The Neo-Platonist Philosophers
Understanding the philosophical worldview of Neo-Platonism is key for this discussion.
Plato: distinguishes between what always exists and what comes into existence. He envisions something like a process leading up to the creation of time (183). This problem is bound up with the issue of form and matter. Aristotelians deny that there can be form without matter; hence, eternal creation. Origen, Plotinus, and the Neo-Platonists did not have this problem because they posited an eternally active Form-er in the ideal world. There is an object to the Forming, but it is an ideal object(s). This makes sense of Origen’s positing a dual-creation: the intelligible world precedes the material world.
Paradoxically, this pre-temporal activity raises the strange question of whether the Father-One-The Beyond can even know anything. The “One” (for lack of a better term) is utterly simple. Williams captures the problem perfectly: “Thinking and understanding, even the perfect understanding of simple nous, involves duplication and distancing” (201, emphasis added). He goes on to say, “The paradox of understanding is that, as pure need or openness, nous is truly in contact with the One; but in its seeking to realize itself actively as understanding, it produces the multiplicity of the world of ideas, which separates itself from the One” (ibid).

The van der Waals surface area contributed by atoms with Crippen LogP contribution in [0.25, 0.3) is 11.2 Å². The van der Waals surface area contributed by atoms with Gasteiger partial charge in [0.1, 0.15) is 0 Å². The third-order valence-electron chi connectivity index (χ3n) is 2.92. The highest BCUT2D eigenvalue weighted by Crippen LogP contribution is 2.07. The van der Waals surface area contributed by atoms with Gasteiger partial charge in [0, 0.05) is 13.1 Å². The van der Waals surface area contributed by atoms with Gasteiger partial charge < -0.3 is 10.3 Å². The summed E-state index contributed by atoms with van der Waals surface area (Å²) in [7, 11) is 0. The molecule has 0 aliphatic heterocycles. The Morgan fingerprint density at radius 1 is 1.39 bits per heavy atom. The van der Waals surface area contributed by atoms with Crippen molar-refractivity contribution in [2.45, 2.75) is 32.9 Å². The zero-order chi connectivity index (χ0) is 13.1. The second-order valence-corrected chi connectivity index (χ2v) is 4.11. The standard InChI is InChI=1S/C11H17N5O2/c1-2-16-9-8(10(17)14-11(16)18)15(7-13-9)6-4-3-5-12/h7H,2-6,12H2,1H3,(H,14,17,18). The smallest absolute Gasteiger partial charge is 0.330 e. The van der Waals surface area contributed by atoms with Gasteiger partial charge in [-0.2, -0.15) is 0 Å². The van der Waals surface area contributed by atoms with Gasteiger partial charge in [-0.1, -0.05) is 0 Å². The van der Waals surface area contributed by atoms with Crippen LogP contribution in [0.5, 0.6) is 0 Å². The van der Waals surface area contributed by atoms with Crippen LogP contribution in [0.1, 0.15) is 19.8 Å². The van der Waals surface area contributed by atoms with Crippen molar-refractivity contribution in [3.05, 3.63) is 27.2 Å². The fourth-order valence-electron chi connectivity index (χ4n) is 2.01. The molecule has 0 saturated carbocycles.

As bizarre as this sounds, it is not too far removed from some Christian formulations. Certainly, Christianity can see “echoes” in Neo-Platonism (One-Nous/Logos-World Soul). Another problem is raised: as noted above in the Alexandrian milieu thinking and knowing involves duplication and distance. Yet who is going to say that there is “distance” between Father and Son? The only apparent alternative is to identify subject and object within the divine mind, which raises the question of how one can distinguish the persons of the Trinity.